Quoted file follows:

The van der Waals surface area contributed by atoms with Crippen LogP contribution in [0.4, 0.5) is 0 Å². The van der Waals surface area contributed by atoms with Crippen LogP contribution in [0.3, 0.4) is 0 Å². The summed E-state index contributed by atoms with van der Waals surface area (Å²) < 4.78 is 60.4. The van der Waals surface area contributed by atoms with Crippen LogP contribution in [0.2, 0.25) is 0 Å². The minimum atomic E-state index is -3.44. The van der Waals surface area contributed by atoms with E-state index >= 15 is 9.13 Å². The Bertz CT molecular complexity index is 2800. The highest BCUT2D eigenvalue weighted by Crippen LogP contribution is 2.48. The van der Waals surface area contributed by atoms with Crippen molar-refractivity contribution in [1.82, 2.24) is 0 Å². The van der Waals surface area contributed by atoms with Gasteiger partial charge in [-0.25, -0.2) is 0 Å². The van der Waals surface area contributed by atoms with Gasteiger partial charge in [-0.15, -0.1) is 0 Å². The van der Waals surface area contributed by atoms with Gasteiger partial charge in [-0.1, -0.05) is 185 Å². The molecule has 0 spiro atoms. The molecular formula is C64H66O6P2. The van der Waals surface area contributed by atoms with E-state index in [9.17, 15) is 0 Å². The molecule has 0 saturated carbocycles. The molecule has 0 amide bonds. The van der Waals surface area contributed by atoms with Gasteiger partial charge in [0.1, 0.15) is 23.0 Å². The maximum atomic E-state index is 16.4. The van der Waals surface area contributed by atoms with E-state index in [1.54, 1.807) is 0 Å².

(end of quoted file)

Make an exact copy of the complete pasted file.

The van der Waals surface area contributed by atoms with Crippen LogP contribution in [0.4, 0.5) is 0 Å². The van der Waals surface area contributed by atoms with Crippen LogP contribution in [0.3, 0.4) is 0 Å². The summed E-state index contributed by atoms with van der Waals surface area (Å²) < 4.78 is 60.4. The van der Waals surface area contributed by atoms with Crippen LogP contribution in [0.2, 0.25) is 0 Å². The minimum atomic E-state index is -3.44. The van der Waals surface area contributed by atoms with E-state index >= 15 is 9.13 Å². The Bertz CT molecular complexity index is 2800. The highest BCUT2D eigenvalue weighted by Crippen LogP contribution is 2.48. The van der Waals surface area contributed by atoms with Crippen molar-refractivity contribution in [1.82, 2.24) is 0 Å². The van der Waals surface area contributed by atoms with Gasteiger partial charge in [-0.25, -0.2) is 0 Å². The van der Waals surface area contributed by atoms with Gasteiger partial charge in [-0.15, -0.1) is 0 Å². The van der Waals surface area contributed by atoms with Gasteiger partial charge in [-0.1, -0.05) is 185 Å². The molecule has 0 spiro atoms. The molecular formula is C64H66O6P2. The van der Waals surface area contributed by atoms with E-state index in [9.17, 15) is 0 Å². The molecule has 0 saturated carbocycles. The molecule has 0 amide bonds. The van der Waals surface area contributed by atoms with Gasteiger partial charge in [0.1, 0.15) is 23.0 Å². The maximum atomic E-state index is 16.4. The van der Waals surface area contributed by atoms with E-state index in [1.54, 1.807) is 0 Å².